Omid Mehrpour was the overall coordinator. Zohreh Oghabian, June Williams, Mohammad Mohajeri, Samaneh Nakhaee, Saeedeh Shojaeepour, Alireza Amirabadizadeh, Samira Elhamirad, Morteza Hajihosseini, and Borhan Mansouri were responsible for the design and preparation of the manuscript. Zohreh Oghabian, Mohammad Mohajeri, and Saeedeh Shojaeepour conducted the data collection. Alireza Amirabadizadeh and Morteza Hajihosseini designed the study's analytic strategy and helped with the interpretation of the data. Samaneh Nakhaee, Omid Mehrpour, Alireza Amirabadizadeh, and Borhan Mansouri made substantial contributions in drafting the manuscript and revising it critically for important intellectual content. All authors have read and approved the final version of the manuscript.

Financial support and sponsorship


Conflicts of interest

There are no conflicts of interest.

  References Top

Dinis-Oliveira RJ, Duarte JA, Sánchez-Navarro A, Remião F, Bastos ML, Carvalho F. Paraquat poisonings: Mechanisms of lung toxicity, clinical features, and treatment. Crit Rev Toxicol 2008;38:13-71.  Back to cited text no. 1
Chen HW, Tseng TK, Ding LW. Intravenous paraquat poisoning. J Chin Med Assoc 2009;72:547-50.  Back to cited text no. 2
Fathi N, Hossinipanah M, Hajihossini M, Ranjbar A, editors. Effects of Paraquat on Testicular Histomorphometry of Male Rats. Biological Forum– An International Journal 2015;7:573-5.  Back to cited text no. 3
Pavan M. Acute kidney injury following paraquat poisoning in İndia. Iran J Kidney Dis 2013;7:64-6.  Back to cited text no. 4
Gawarammana IB, Buckley NA. Medical management of paraquat ingestion. Br J Clin Pharmacol 2011;72:745-57.  Back to cited text no. 5
Kolilekas L, Ghizopoulou E, Retsou S, Kourelea S, Hadjistavrou C. Severe paraquat poisoning. A long-term survivor. Respir Med Extr 2006;2:67-70.  Back to cited text no. 6
Sabzghabaee AM, Eizadi-Mood N, Montazeri K, Yaraghi A, Golabi M. Fatality in paraquat poisoning. Singapore Med J 2010;51:496-500.  Back to cited text no. 7
Delirrad M, Majidi M, Boushehri B. Clinical features and prognosis of paraquat poisoning: A review of 41 cases. Int J Clin Exp Med 2015;8:8122-8.  Back to cited text no. 8
Dorooshi G, Zolfaghari S, Eizadi-Mood N, Gheshlaghi F. A new treatment approach for acute paraquat poisoning. J Res Pharm Pract 2018;7:115-6.  Back to cited text no. 9
[PUBMED]  [Full text]  
Kavousi-Gharbi S, Jalli R, Rasekhi-Kazerouni A, Habibagahi Z, Marashi SM. Discernment scheme for paraquat poisoning: A five-year experience in Shiraz, İran. World J Exp Med 2017;7:31-9.  Back to cited text no. 10
Elenga N, Merlin C, Le Guern R, Kom-Tchameni R, Ducrot YM, Pradier M, et al. Clinical features and prognosis of paraquat poisoning in French Guiana: A review of 62 cases. Medicine (Baltimore) 2018;97:e9621.  Back to cited text no. 11
Roberts DM, Wilks MF, Roberts MS, Swaminathan R, Mohamed F, Dawson AH, et al. Changes in the concentrations of creatinine, cystatin C and NGAL in patients with acute paraquat self-poisoning. Toxicol Lett 2011;202:69-74.  Back to cited text no. 12
Rahmani AH, Forouzandeh H, Tadayon Khatibi M. Medical management and outcome of paraquat poisoning in Ahvaz, Iran: A hospital-based study. Asia Pac J Med Toxicol 2015;4:74-8.  Back to cited text no. 13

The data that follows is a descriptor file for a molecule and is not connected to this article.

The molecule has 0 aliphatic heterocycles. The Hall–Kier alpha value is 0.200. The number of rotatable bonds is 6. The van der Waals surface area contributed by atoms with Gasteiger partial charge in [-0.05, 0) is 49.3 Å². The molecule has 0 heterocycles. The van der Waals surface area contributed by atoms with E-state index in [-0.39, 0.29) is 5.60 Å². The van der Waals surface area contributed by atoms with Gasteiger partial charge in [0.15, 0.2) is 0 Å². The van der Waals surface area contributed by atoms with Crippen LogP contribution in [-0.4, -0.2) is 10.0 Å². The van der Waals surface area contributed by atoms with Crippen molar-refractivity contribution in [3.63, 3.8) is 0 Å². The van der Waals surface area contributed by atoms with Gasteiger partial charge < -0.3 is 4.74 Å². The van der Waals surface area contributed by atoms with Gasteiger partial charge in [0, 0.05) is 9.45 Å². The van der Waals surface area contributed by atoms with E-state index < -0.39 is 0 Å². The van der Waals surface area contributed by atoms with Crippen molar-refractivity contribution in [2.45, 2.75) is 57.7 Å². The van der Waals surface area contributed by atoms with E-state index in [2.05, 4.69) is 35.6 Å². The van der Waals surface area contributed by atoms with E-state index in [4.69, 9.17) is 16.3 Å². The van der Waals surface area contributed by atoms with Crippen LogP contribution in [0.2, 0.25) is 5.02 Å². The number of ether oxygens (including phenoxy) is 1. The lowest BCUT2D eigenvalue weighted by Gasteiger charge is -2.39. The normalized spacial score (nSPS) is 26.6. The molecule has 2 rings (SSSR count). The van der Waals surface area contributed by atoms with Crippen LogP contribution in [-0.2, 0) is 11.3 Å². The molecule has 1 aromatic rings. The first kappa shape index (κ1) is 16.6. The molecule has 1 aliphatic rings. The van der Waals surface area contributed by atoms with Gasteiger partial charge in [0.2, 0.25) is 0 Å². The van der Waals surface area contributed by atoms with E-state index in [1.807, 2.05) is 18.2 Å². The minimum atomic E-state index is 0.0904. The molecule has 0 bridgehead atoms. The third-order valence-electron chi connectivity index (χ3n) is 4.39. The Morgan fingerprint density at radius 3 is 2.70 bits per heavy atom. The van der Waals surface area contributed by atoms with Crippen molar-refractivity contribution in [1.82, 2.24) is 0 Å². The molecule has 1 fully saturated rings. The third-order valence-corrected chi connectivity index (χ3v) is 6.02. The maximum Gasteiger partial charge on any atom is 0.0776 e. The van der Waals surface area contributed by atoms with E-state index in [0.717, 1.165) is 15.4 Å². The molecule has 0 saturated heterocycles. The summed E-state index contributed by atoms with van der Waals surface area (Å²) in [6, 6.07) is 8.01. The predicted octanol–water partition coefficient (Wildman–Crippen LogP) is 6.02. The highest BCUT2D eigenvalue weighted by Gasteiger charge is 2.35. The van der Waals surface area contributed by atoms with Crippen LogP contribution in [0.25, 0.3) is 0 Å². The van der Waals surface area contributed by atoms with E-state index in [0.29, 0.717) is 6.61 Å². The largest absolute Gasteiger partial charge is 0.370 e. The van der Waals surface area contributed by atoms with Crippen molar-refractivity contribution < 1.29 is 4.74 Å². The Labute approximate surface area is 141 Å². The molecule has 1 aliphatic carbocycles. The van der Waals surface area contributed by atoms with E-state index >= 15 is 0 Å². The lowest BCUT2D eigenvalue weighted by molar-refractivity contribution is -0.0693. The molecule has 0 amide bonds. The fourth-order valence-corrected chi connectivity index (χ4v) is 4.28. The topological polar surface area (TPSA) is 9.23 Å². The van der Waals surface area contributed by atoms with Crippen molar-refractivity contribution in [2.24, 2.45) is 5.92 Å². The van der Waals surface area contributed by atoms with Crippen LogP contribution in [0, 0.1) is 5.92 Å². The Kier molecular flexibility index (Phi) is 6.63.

Liang LP, Kavanagh TJ, Patel M. Glutathione deficiency in Gclm null mice results in complex I inhibition and dopamine depletion following paraquat administration. Toxicol Sci 2013;134:366-73.  Back to cited text no. 14
Moudgil K, Sreeja R, Rose A, Ponnusankar S. Paraquat induced acute renal failure: A case report. Int Res J Pharm 2018;9:125-7.  Back to cited text no. 15
Lee EY, Hwang KY, Yang JO, Hong SY. Predictors of survival after acute paraquat poisoning. Toxicol Ind Health 2002;18:201-6.  Back to cited text no. 16
Seok S, Kim YH, Gil HW, Song HY, Hong SY. The time between paraquat ingestion and a negative dithionite urine test in an independent risk factor for death and organ failure in acute paraquat intoxication. J Korean Med Sci 2012;27:993-8.  Back to cited text no. 17
Kim J, Shin SD, Jeong S, Suh GJ, Kwak YH. Effect of prohibiting the use of paraquat on pesticide-associated mortality. BMC Public Health 2017;17:858.  Back to cited text no. 18
Zhou DC, Zhang H, Luo ZM, Zhu QX, Zhou CF. Prognostic value of hematological parameters in patients with paraquat poisoning. Sci Rep 2016;6:36235.  Back to cited text no. 19
Wu WP, Lai MN, Lin CH, Li YF, Lin CY, Wu MJ. Addition of immunosuppressive treatment to hemoperfusion is associated with improved survival after paraquat poisoning: A nationwide study. PLoS One 2014;9:e87568.  Back to cited text no. 20
Banday T, Bhat Sadaf B, Bhat Sabreen B. Manifestation, complications and clinical outcome in paraquat poison: A hospital based study in a rural area of Karnataka. J Environ Occup Sci 2014;3:21-4.  Back to cited text no. 21
Goudarzi F, Armandeh J, Jamali K, Rahmati H, Meisami A, Abbasi H. Mortality analysis of patients with paraquat poisoning treated at two university hospitals in Shiraz, Iran. Asia Pac J Med Toxicol 2014;3:141-5.  Back to cited text no. 22
Waikhom R, Vedanti P, Iboton Y, Buddhachandra N, Yohenba K. The role of early haemoperfusion/haemodialysis with steroids, cyclophosphamide, N acetyl cysteine and everolimus in acute paraquat poisoning: İs there still hope? J Evol Med Dent Sci 2016;5:272-5.  Back to cited text no. 23